** The storyline also becomes a problem when it gets adapted, because the main reason it happened was that the writer and Marvel's editorial team considered Gwen too bland and uninteresting, and so expendable. However, expendable, yet on account of being the DesignatedLoveInterest, she was treated after her death as Peter's TheLostLenore which made later writers decide try to write rework and adapt Gwen (whose [[DependingOnTheWriter personality and characters have always been inconsistent right from the very beginning]]) into a more complex character than she originally was and treat actually was, with many of their revisions amounting to InNameOnly takes, treating Gwen's death as if it was like killing ComicBook/LoisLane[[note]]Remember Superman turning back time after Lois dies in ''Film/{{Superman}}'', that's how much audiences and creators expect their protagonists to cope when they lose someone they deeply and truly care about on a profound level and why most would prefer to avoid such situations if they can help it[[/note]]. As anyone who follows serial narrative know, essential supporting characters only face CharacterDeath when nearing a conclusion (such as a "last superhero story"[[note]](as in ''ComicBook/BatmanTheDarkKnightReturns, ComicBook/WhateverHappenedToTheManOfTomorrow, Film/Logan'' Film/{{Logan}}'' or ''ComicBook/SpiderManReign'' which is the one of the few AU stories where Mary-Jane dies, featuring an old Peter Parker[[/note]]), but Gwen's death in the original stories was more or less a quick sudden event, and within a few issues Spider-Man was back to his old quippy self. As such when in ''Film/TheAmazingSpiderManSeries'' they made Peter and Gwen's romance into an epic love story and transform Gwen's personality entirely[[note]]In that she knows Peter is Spider-Man, loves and accepts his double life, doesn't hold Captain George Stacy's death against him, and is warm, funny, and snarky like OG!Mary-Jane[[/note]], they more or less had [[spoiler:Peter quit being Spider-Man for a year, and then somehow hop back into action as the old quipster which many people saw as unbelievable for the story of a man who lost the love of his life, and become a complete and total failure as a hero, a fact which becomes apparent when one notes that the abandoned plans for the third film had Peter more or less becoming a MadScientist in trying to bring her back]]. Notably, Greg Weissmann, the creator of ''WesternAnimation/TheSpectacularSpiderMan'' (which also transformed Gwen and likewise made her into a likable supporting character) stated that he had no plans for killing off his version of Gwen, because she had become a much more complex and far less disposable character. Likewise, ''ComicBook/UltimateSpiderMan'' did a take on Gwen Stacy that initially saw them killing off Gwen but later bringing her back as a clone-but-not-really-and-as-good as the real Gwen and treated her as Gwen returned.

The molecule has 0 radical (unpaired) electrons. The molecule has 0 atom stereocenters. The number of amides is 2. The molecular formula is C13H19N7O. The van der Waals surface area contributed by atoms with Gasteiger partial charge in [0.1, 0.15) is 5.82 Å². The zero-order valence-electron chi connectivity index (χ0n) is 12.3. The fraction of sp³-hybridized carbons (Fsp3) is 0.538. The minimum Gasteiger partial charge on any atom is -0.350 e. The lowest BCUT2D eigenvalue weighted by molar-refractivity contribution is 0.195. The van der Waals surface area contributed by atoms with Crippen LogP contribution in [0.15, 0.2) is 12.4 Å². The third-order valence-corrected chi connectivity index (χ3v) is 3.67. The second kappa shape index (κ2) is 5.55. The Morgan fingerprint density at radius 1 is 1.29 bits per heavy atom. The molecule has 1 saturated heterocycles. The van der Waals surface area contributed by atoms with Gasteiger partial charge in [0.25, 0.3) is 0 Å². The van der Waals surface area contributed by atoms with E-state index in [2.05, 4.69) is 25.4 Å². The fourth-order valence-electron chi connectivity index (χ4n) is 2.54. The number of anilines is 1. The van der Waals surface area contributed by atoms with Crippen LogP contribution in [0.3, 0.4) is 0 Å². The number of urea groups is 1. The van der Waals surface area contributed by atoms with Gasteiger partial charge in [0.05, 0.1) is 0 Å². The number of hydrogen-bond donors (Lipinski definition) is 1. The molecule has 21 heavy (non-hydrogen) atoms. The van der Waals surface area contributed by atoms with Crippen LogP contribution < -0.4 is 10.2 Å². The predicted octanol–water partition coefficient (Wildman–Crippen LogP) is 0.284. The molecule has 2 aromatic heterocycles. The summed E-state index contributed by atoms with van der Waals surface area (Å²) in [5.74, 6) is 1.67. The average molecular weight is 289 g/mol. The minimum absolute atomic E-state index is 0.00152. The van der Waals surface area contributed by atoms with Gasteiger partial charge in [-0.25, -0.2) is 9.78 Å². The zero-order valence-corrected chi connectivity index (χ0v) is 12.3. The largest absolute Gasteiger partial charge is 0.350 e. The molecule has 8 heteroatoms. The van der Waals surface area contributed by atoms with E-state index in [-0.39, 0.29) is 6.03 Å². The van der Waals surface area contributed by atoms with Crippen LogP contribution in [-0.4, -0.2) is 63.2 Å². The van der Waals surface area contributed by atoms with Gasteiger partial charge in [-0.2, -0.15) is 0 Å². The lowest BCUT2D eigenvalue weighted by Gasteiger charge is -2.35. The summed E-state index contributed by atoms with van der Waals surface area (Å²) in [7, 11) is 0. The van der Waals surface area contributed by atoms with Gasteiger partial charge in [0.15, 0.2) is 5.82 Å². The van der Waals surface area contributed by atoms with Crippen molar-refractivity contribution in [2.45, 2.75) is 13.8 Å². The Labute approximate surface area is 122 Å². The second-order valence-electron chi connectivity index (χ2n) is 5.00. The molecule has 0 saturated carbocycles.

* LikeYouWouldReallyDoIt: The writers made it absolutely clear that Gwen Stacy was dead for good. The same applied to Norman Osborn until he was resurrected over twenty years later.

to:

* LikeYouWouldReallyDoIt: The writers made it absolutely clear that Gwen Stacy was dead for good. The same applied to Norman Osborn until he was resurrected over twenty years later. Dampening the effect is that Gwen had become a DesignatedLoveInterest at that point, and the Green Goblin had made more appearances as the amnesiac Norman Osborn than as a villain for the entire John Romita Sr. era.
9th Sep '17 11:04:16 AM JulianLapostat
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* SeinfeldIsUnfunny: At the time the story was released, TheHero failing to save the LoveInterest and said love interest getting killed for shock value was considered an unprecedented and bold move, and Peter dealing with the grief and moving on with his life is considered a hallmark for his CharacterDevelopment to this day. Seeing how killing love interests for the sake of giving a protagonist a hard time has become so cliché that an [[StuffedInTheFridge entire trope]] is dedicated to it, this story can come across as somewhat bland and even insulting for modern readers, as mentoined under PopularityPolynomail and HypeBacklash.

to:

* SeinfeldIsUnfunny: SeinfeldIsUnfunny:
**
At the time the story was released, TheHero failing to save the LoveInterest and said love interest getting killed for shock value was considered an unprecedented and bold move, especially since the ''Amazing Spider-Man'' comics at the time were known mainly for its low-stakes stories where there wasn't so much violence and death. It promised introducing real stakes and consequences and giving a sense that AnyoneCanDie, and this was a good decade before Creator/FrankMiller's ''ComicBook/{{Daredevil}}'', ''ComicBook/TheKillingJoke'' and ''ComicBook/ADeathInTheFamily''.